Artist's concept of WISE mapping the infrared sky
This artist's conception shows NASA's Wide-field Infrared Survey Explorer, or WISE, mapping the whole sky in infrared. The mission will unveil hundreds of thousands of asteroids, and hundreds of millions of stars and galaxies. Image credit: Ball/NASA/JPL-Caltech
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NASA's Wide Field Infrared Survey Explorer (WISE) began its survey of the infrared sky today. The mission will spend nine months scanning the sky one-and-a-half times in infrared light, revealing all sorts of cosmic characters -- everything from near-Earth asteroids to young galaxies more than ten billion light-years away.

WISE, which launched Dec. 14, 2009, from Vandenberg Air Force Base in California, will uncover hundreds of thousands of asteroids, and hundreds of millions of stars and galaxies. Its vast catalog of data will provide astronomers and other missions with data for mine for decades to come.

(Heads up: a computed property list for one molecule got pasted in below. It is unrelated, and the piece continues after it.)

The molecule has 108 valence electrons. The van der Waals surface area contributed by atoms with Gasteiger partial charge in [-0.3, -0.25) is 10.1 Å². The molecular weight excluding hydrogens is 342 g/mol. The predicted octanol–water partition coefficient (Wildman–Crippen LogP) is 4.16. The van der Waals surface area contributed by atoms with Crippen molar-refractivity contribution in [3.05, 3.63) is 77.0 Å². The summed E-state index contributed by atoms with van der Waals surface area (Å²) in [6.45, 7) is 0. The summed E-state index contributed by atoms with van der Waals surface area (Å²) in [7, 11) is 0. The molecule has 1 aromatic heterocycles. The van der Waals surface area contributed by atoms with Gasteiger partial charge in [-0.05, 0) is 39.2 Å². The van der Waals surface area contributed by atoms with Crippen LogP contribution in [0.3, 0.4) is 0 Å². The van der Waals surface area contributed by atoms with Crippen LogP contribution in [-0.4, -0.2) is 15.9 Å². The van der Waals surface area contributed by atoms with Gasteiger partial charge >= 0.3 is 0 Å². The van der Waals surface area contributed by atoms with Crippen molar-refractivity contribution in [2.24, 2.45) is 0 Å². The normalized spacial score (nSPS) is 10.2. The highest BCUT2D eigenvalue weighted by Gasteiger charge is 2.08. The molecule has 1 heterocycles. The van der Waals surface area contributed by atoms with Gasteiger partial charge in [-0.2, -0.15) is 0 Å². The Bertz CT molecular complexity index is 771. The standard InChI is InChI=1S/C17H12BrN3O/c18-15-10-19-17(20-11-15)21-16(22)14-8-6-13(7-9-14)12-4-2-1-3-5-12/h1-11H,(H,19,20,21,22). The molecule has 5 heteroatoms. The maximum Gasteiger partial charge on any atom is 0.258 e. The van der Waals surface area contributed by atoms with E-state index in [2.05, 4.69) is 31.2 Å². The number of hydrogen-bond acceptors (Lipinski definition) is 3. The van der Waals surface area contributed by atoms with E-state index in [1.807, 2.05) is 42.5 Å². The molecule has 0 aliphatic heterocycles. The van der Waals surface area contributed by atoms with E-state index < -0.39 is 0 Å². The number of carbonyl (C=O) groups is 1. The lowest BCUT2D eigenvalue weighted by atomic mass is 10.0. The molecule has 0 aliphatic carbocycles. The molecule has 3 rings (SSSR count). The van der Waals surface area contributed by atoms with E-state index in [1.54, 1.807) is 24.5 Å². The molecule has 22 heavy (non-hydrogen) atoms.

NASA's Jet Propulsion Laboratory manages the Wide-field Infrared Survey Explorer for NASA's Science Mission Directorate, Washington. The principal investigator, Edward Wright, is at UCLA. The mission was competitively selected under NASA's Explorers Program managed by the Goddard Space Flight Center, Greenbelt, Md. The science instrument was built by the Space Dynamics Laboratory, Logan, Utah, and the spacecraft was built by Ball Aerospace & Technologies Corp., Boulder, Colo. Science operations and data processing take place at the Infrared Processing and Analysis Center at the California Institute of Technology in Pasadena. Caltech manages JPL for NASA. More information is online at http://www.nasa.gov/wise, http://wise.astro.ucla.edu and http://www.jpl.nasa.gov/wise .

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